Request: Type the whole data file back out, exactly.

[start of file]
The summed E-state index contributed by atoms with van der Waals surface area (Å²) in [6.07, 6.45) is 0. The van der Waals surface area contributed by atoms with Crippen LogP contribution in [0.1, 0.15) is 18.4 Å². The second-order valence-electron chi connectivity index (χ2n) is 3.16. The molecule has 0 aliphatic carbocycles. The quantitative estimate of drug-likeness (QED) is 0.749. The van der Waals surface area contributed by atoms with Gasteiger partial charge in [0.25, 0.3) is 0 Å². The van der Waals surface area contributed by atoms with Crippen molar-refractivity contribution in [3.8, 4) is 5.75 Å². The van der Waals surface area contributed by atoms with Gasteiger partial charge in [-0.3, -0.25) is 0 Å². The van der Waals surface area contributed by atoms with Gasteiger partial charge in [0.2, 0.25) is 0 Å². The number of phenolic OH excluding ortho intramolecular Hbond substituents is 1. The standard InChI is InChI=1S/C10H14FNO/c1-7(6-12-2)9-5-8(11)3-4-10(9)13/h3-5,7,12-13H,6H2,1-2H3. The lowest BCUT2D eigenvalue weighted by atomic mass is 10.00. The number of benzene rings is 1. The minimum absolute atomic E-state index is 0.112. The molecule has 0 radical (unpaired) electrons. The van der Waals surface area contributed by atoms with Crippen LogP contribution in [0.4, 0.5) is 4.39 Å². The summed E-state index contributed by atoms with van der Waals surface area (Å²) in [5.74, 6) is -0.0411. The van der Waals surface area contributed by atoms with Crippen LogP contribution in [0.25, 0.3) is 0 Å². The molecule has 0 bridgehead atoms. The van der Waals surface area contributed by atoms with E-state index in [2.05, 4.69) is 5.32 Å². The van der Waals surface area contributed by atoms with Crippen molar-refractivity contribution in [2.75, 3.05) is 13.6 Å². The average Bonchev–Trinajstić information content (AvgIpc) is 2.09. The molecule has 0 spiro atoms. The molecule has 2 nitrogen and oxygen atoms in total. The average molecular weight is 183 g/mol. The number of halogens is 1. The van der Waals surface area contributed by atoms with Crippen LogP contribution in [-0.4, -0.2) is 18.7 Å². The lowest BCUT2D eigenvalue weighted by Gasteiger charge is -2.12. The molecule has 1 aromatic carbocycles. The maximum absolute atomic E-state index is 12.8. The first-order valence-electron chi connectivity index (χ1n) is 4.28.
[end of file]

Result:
The summed E-state index contributed by atoms with van der Waals surface area (Å²) in [6.07, 6.45) is 0. The van der Waals surface area contributed by atoms with Crippen LogP contribution in [0.1, 0.15) is 18.4 Å². The second-order valence-electron chi connectivity index (χ2n) is 3.16. The molecule has 0 aliphatic carbocycles. The quantitative estimate of drug-likeness (QED) is 0.749. The van der Waals surface area contributed by atoms with Gasteiger partial charge in [0.25, 0.3) is 0 Å². The van der Waals surface area contributed by atoms with Crippen molar-refractivity contribution in [3.8, 4) is 5.75 Å². The van der Waals surface area contributed by atoms with Gasteiger partial charge in [-0.3, -0.25) is 0 Å². The van der Waals surface area contributed by atoms with Gasteiger partial charge in [0.2, 0.25) is 0 Å². The number of phenolic OH excluding ortho intramolecular Hbond substituents is 1. The standard InChI is InChI=1S/C10H14FNO/c1-7(6-12-2)9-5-8(11)3-4-10(9)13/h3-5,7,12-13H,6H2,1-2H3. The lowest BCUT2D eigenvalue weighted by atomic mass is 10.00. The number of benzene rings is 1. The minimum absolute atomic E-state index is 0.112. The molecule has 0 radical (unpaired) electrons. The van der Waals surface area contributed by atoms with Crippen LogP contribution in [0.4, 0.5) is 4.39 Å². The summed E-state index contributed by atoms with van der Waals surface area (Å²) in [5.74, 6) is -0.0411. The van der Waals surface area contributed by atoms with Crippen LogP contribution in [0.25, 0.3) is 0 Å². The molecule has 0 bridgehead atoms. The van der Waals surface area contributed by atoms with E-state index in [2.05, 4.69) is 5.32 Å². The van der Waals surface area contributed by atoms with Crippen molar-refractivity contribution in [2.75, 3.05) is 13.6 Å². The average Bonchev–Trinajstić information content (AvgIpc) is 2.09. The molecule has 0 spiro atoms. The molecule has 2 nitrogen and oxygen atoms in total. The average molecular weight is 183 g/mol. The number of halogens is 1. The van der Waals surface area contributed by atoms with Crippen LogP contribution in [-0.4, -0.2) is 18.7 Å². The lowest BCUT2D eigenvalue weighted by Gasteiger charge is -2.12. The molecule has 1 aromatic carbocycles. The maximum absolute atomic E-state index is 12.8. The first-order valence-electron chi connectivity index (χ1n) is 4.28.